Non-standard shapes, complex curves, self-generating pat-terns, all have proliferated in the last few years in response to the inﬁnite capacities of the computer to generate new forms of seemingly unprecedented complexity, a proliferation that thus far seems as immune to the worldwide economic downturn as it often has been to the real problems of architecture. In this hyperactive ﬁeld of formal experimentation the work of Matthias Sauerbruch and Louisa Hutton, with its eye-catching pillboxes, boomerang-shaped plans, intricate mosaics of colour patterns and often free-form perimeters, stands ever more resolutely apart, maturing since before the dawn of digital dominance and in a very different crucible of ideas and values. While the German-British team tether a preference for drawing free forms both to the organic strain in German modernism from Hugo Haring’s Gut Garkau (1924-1925) to Hans Scharoun’s Berlin Philharmonic Hall (1956-1963) and to the 18th-century English landscape garden tradition, theirs is no sheer formal exuberance--digital or referential--retro-ﬁtted with programme, urbanism, experience, or systems. Rather a ceaseless exploration of playful forms and what Hutton calls ‘colour families’ is inextricably interwoven with high seriousness: a careful reﬁning of programme, of creation of place, of ever more reﬁned investigations of sustainable environmental design… All of these temper one another as the work of inspiration is honed to make buildings that are cutting-edge performative, while resisting temptation of making sophisticated climatic conﬁgurations and devices into the language of their architecture in the tradition of the British hi-tech movement, at its height when the two met at London’s Architectural Association, is avoided in favour of a softer approach. Without rhetoric, as the Smith-sons, who they so admire, would say.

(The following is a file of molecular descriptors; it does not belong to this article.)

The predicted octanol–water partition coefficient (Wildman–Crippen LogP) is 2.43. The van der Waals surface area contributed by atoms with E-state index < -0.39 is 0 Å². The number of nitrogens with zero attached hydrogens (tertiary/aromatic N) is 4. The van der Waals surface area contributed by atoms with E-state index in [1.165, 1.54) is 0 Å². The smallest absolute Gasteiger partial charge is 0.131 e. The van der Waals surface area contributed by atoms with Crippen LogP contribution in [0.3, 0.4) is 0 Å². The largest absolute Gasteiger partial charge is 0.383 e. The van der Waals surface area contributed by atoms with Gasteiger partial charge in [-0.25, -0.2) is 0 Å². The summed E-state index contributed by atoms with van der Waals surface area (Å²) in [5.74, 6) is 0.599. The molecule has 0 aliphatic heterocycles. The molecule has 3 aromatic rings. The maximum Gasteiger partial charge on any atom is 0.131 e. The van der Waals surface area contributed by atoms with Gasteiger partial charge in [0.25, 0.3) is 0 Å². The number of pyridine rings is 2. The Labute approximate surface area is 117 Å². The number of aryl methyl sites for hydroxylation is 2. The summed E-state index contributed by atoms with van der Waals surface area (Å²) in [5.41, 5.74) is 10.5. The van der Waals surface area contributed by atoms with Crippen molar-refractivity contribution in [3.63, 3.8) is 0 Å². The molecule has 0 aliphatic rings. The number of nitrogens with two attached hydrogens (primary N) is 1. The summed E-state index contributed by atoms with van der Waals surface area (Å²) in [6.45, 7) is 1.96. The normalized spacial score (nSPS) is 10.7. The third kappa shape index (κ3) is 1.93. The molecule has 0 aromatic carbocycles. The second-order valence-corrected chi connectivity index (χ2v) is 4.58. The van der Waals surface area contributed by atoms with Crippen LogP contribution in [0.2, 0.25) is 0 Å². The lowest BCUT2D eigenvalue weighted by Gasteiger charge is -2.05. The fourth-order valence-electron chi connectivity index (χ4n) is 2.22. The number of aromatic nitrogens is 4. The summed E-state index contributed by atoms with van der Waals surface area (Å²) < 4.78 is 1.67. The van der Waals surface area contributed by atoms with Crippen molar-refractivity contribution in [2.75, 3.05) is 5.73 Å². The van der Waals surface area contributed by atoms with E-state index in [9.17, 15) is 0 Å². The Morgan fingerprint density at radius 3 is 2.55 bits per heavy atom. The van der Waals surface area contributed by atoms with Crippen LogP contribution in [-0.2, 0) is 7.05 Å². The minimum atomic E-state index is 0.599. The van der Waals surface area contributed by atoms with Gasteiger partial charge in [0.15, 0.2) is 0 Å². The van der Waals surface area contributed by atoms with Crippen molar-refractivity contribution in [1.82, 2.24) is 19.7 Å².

Unlike so much of the work of those enthralled with the computer as generator of complexity, Sauerbruch Hutton’s now well-deﬁned architectural vocabulary is as much about the end users of buildings as about its authors. Theirs, however, is a dialogue with users in which the architect no longer, as so often in the 1970s, relinquishes the role of providing strong signature form. In the most recent generation of projects characteristic, but never repeated, curvaceous lines might be generated by the wind (which is harnessed as well as avoided in Frankfurt), by maximising views of the Rhine between two adjacent buildings (as in Cologne), by creating community out of compositional inﬂection and colour syncopations (as in Dessau), or by the spatial relations that can most adeptly promote dialogue between privacy and group interaction (as in Shefﬁeld); and always each new line has been tempered by a combination of factors, none repeats one found before.